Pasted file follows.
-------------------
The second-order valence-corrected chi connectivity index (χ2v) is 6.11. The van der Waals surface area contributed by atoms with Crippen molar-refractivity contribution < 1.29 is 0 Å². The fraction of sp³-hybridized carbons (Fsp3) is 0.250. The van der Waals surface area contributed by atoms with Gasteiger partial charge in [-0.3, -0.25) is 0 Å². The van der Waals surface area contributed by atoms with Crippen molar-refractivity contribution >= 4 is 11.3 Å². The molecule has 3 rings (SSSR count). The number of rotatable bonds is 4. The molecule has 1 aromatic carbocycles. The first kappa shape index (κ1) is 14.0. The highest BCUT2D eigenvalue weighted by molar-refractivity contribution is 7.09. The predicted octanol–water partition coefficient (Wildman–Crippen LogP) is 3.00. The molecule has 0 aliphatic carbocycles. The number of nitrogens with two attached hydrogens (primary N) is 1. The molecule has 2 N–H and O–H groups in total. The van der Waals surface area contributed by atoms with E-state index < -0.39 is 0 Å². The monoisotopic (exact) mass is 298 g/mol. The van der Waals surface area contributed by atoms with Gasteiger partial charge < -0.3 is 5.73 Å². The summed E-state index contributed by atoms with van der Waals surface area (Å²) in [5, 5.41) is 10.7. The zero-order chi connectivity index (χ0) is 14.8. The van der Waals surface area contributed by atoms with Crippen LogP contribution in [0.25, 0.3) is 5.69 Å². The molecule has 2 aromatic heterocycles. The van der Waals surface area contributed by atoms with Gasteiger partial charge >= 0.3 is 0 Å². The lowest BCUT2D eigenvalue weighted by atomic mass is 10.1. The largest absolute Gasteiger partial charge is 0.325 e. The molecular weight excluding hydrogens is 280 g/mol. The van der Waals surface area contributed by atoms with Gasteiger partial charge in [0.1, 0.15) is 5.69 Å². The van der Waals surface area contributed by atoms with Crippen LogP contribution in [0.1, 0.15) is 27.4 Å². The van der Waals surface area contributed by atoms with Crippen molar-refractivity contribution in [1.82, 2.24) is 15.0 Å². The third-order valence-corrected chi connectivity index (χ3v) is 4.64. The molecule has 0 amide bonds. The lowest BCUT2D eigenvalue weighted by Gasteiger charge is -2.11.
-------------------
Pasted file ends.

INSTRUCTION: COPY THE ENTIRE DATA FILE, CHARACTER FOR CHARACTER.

The second-order valence-corrected chi connectivity index (χ2v) is 6.11. The van der Waals surface area contributed by atoms with Crippen molar-refractivity contribution < 1.29 is 0 Å². The fraction of sp³-hybridized carbons (Fsp3) is 0.250. The van der Waals surface area contributed by atoms with Gasteiger partial charge in [-0.3, -0.25) is 0 Å². The van der Waals surface area contributed by atoms with Crippen molar-refractivity contribution >= 4 is 11.3 Å². The molecule has 3 rings (SSSR count). The number of rotatable bonds is 4. The molecule has 1 aromatic carbocycles. The first kappa shape index (κ1) is 14.0. The highest BCUT2D eigenvalue weighted by molar-refractivity contribution is 7.09. The predicted octanol–water partition coefficient (Wildman–Crippen LogP) is 3.00. The molecule has 0 aliphatic carbocycles. The number of nitrogens with two attached hydrogens (primary N) is 1. The molecule has 2 N–H and O–H groups in total. The van der Waals surface area contributed by atoms with E-state index < -0.39 is 0 Å². The monoisotopic (exact) mass is 298 g/mol. The van der Waals surface area contributed by atoms with Gasteiger partial charge < -0.3 is 5.73 Å². The summed E-state index contributed by atoms with van der Waals surface area (Å²) in [5, 5.41) is 10.7. The zero-order chi connectivity index (χ0) is 14.8. The van der Waals surface area contributed by atoms with Crippen LogP contribution in [0.25, 0.3) is 5.69 Å². The molecule has 2 aromatic heterocycles. The van der Waals surface area contributed by atoms with Gasteiger partial charge >= 0.3 is 0 Å². The lowest BCUT2D eigenvalue weighted by atomic mass is 10.1. The largest absolute Gasteiger partial charge is 0.325 e. The molecular weight excluding hydrogens is 280 g/mol. The van der Waals surface area contributed by atoms with Gasteiger partial charge in [0.1, 0.15) is 5.69 Å². The van der Waals surface area contributed by atoms with Crippen LogP contribution in [0.1, 0.15) is 27.4 Å². The van der Waals surface area contributed by atoms with Crippen molar-refractivity contribution in [1.82, 2.24) is 15.0 Å². The third-order valence-corrected chi connectivity index (χ3v) is 4.64. The molecule has 0 amide bonds. The lowest BCUT2D eigenvalue weighted by Gasteiger charge is -2.11.